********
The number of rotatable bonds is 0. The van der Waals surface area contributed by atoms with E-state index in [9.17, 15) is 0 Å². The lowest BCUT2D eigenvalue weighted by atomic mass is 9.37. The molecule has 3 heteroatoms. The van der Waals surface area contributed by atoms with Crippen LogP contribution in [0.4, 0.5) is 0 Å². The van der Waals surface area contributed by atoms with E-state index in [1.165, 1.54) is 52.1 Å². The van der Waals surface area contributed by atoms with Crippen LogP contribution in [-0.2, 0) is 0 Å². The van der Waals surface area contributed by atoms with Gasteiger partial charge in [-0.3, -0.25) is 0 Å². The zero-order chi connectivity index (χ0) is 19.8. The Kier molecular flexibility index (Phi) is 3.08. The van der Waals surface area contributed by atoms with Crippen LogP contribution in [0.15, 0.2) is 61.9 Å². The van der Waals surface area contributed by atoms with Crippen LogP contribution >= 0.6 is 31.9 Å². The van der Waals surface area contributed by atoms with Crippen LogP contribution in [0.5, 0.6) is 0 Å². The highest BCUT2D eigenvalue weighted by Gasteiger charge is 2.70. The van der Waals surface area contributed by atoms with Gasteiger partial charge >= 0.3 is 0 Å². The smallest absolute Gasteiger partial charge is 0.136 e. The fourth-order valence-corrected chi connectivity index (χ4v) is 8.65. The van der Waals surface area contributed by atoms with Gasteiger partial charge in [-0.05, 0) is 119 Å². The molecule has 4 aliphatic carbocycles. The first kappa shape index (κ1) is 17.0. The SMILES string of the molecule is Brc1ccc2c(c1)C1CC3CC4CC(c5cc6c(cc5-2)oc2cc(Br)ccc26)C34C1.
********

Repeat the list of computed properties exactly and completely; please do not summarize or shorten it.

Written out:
The number of rotatable bonds is 0. The van der Waals surface area contributed by atoms with E-state index in [9.17, 15) is 0 Å². The lowest BCUT2D eigenvalue weighted by atomic mass is 9.37. The molecule has 3 heteroatoms. The van der Waals surface area contributed by atoms with Crippen LogP contribution in [0.4, 0.5) is 0 Å². The van der Waals surface area contributed by atoms with E-state index in [1.165, 1.54) is 52.1 Å². The van der Waals surface area contributed by atoms with Crippen LogP contribution in [-0.2, 0) is 0 Å². The van der Waals surface area contributed by atoms with Gasteiger partial charge in [-0.3, -0.25) is 0 Å². The zero-order chi connectivity index (χ0) is 19.8. The Kier molecular flexibility index (Phi) is 3.08. The van der Waals surface area contributed by atoms with Crippen LogP contribution in [0.15, 0.2) is 61.9 Å². The van der Waals surface area contributed by atoms with Crippen LogP contribution >= 0.6 is 31.9 Å². The van der Waals surface area contributed by atoms with Crippen LogP contribution in [0.5, 0.6) is 0 Å². The highest BCUT2D eigenvalue weighted by Gasteiger charge is 2.70. The van der Waals surface area contributed by atoms with Gasteiger partial charge >= 0.3 is 0 Å². The smallest absolute Gasteiger partial charge is 0.136 e. The fourth-order valence-corrected chi connectivity index (χ4v) is 8.65. The van der Waals surface area contributed by atoms with Gasteiger partial charge in [-0.05, 0) is 119 Å². The molecule has 4 aliphatic carbocycles. The first kappa shape index (κ1) is 17.0. The SMILES string of the molecule is Brc1ccc2c(c1)C1CC3CC4CC(c5cc6c(cc5-2)oc2cc(Br)ccc26)C34C1.